COVID-19: 1,130 new cases, nearly 130 people dead in Hungary
The official government portal (koronavirus.gov.hu) reported 1,130 new daily confirmed COVID-19 cases for yesterday. Since the outbreak last spring, 785,967 people in Hungary got the infection, officially. The new daily print largely fits into the downward trend of the last few days; the 7-day rolling average declined to under 1,700.
The number of COVID-19 deaths has also been decreasing and totalled 128 over the past 24 hours. The death toll in Hungary is up at 28,173, the 7-day rolling average is down under 150. Hungary continues to lead the global rankings of COVID-19 deaths per one million population with a staggering 2,923 deaths, followed by Gibraltar (2,791), Czechia (2,748), Bosnia and Herzegovina (2,670), and San Marino (2,648). In the region, Slovakia is 9th (2,171), Slovenia is 11th (2,055), Poland is 16th (1,802), Croatia is 18th (1,779), Romania is 25th (1,488), and Ukraine is 42nd (1,036).
There are currently 4,374 people in hospitals with coronavirus infection, with 511 of them on ventilators. This marks a respective d/d decrease of 365 and 38.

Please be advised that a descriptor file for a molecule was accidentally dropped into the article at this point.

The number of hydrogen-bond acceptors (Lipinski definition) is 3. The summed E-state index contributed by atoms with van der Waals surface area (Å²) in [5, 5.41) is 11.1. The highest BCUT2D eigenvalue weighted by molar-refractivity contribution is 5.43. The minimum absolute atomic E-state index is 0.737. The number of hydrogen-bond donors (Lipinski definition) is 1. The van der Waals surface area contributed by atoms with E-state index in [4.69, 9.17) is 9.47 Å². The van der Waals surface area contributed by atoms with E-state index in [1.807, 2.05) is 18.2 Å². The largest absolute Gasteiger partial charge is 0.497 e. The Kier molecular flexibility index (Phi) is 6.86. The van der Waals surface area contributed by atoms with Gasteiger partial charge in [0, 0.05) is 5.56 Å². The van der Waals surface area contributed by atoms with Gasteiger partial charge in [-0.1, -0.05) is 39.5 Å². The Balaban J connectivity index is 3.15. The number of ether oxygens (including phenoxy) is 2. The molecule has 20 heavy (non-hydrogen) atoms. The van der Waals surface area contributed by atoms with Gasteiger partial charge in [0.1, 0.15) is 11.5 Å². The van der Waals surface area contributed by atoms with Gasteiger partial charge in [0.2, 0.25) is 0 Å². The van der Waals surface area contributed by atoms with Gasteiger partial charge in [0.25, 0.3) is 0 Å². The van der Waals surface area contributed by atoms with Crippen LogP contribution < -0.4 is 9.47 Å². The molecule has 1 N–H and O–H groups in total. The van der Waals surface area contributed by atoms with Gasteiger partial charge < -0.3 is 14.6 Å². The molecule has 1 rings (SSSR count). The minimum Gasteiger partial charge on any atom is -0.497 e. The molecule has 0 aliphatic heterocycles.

Authorities performed 16,516 COVID-19 tests over the past 24 hours, and nearly 7% of them were positive.
Hungary is 68th in the world regarding the number of tests per one million population.
Hospitals are gradually returning to 'business-as-usual', discharging coronavirus patients that are either considered recovered or whose lives are no longer at risk. The fewer tests they have, the more people are deemed recovered and get discharged. This has been the trend since 1 January. The charts below attest this.
Up to date, 4,123,697 people have received their first shot of a COVID-19 vaccine, and 2,248,775 of them have already had their second jab. This implies that more than 24,000 people were administered their first and over 91,000 their second dose yesterday.
With this, 42.2% of the population is vaccinated with a first and more than 23% with a second dose.
More than 4.7 million people have registered for vaccination and 80% have already been inoculated.
Cover photo: Getty Images